The Phison PS5016-E16 will be the first commercially available SSD to utilize the PCI Express 4.0 specification. The new bus will double lane throughput and usher in new devices with increased performance capabilities or have the ability to operate on fewer lanes while utilizing less power.
Like the transition from SATA 3Gbps to 6Gbps and PCIe 2.0 to 3.0, some areas of performance will instantly increase while others will take time to mature. This isn't limited to just storage devices but all new components
For storage devices, the bus interface isn't the bottleneck for small block size random performance. Core architecture improvements required to maximize large block size throughput will have a moderate impact on random workloads. To see large gains in random latency, we will have to wait for the next-generation flash to lower transaction times between the controller and the memory, the link on the other side of the controller.
Today we will look at the new Phison PS5016-E16 controller and a 2TB reference design that should be very close to the early models coming to market from companies that have already announced E16 products. To date, Corsair, GIGABYTE, Galax, and PNY displayed E16 products at Computex. Other companies with strong ties to Phison have yet to make announcements, mainly MyDigitalSSD and Kingston/HyperX.
AMD has yet to release the highly anticipated X570 chipset and accompanying processor that ushers in the PCI Express 4.0 era. Without hardware in hand, or even an NDA date to break (just kidding), we will use our existing PCIe 3.0 platform to test the drive. Our current platform is closer to what most shoppers still use. We can say that no one has PCI Express 4.0 today other than a handful of servers running IBM architecture without Windows support.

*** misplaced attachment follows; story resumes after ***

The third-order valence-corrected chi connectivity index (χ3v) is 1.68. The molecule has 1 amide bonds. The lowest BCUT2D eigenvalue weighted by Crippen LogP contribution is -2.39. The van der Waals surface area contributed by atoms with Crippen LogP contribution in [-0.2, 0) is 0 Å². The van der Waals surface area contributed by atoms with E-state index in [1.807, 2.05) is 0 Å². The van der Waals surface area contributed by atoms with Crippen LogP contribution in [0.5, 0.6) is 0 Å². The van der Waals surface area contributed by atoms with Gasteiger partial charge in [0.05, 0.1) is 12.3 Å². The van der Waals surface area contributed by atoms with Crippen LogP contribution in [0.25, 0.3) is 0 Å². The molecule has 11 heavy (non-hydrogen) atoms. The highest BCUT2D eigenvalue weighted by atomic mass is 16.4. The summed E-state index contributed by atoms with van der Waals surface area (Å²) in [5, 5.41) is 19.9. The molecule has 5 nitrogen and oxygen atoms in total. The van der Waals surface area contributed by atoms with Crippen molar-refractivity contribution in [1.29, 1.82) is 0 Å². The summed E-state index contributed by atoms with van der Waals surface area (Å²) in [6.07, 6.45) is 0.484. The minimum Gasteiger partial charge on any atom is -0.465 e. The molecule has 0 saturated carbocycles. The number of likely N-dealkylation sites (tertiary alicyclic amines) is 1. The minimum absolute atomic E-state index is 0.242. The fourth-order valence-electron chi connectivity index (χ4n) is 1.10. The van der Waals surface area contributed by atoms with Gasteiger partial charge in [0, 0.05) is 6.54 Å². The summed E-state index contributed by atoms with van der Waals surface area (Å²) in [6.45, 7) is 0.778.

The Phison E16 controller uses dual ARM Cortex5 processors with a CoXprocessor built on TSMC's 28nm process. This is the similar layout as Phison's PS5012-E12 controller with an 8-channel design with 32 chip enables. The modular design allowed the company to change the front end PHY to support the PCI Express 4.0 standard while still utilizing the same NVMe 1.3 protocol of the previous generation.
Phison's generic specifications claim sequential read performance of 5,000 MB's. Sequential write performance reaches up to 4,400 MB/s. Random performance peaks at 750,000 IOPS read and up to 700,000 IOPS write.
To reach these speeds the E16 controller requires massive parallelization from the flash memory. With current die sizes, the smallest capacity E16 SSD comes from a 512GB base memory product. Some companies may choose to use overprovisioning to increase performance but drop the user capacity to 480GB or 500GB. This is a radical shift from all previous generation products with 256GB and even 128GB models.
The larger capacities and first of its kind design means the retail E16 SSDs will likely carry premium pricing. Phison originally listed availability at Q4 2019 but invested an additional 12 million dollars to reel in the date to coincide with AMD's Ryzen 3000 Series launch.
A Closer Look
Most of the E16 models on display at Computex were fitted with heat sinks. There were only a few images of naked drives, like our reference design sample.
We expect this layout to be the same as early retail products. We expect the companies that already announced E16-based SSDs to ship when AMD's Ryzen 3000 comes to market. Some companies may get a jump and release drives earlier.
The layout is nearly identical to the previous generation E12 drives we've tested. For the most part, the E16 looks like a drop-in replacement for the reference design board. The sole difference on the outside is the new nickel plate that acts as a heat sink for the controller.
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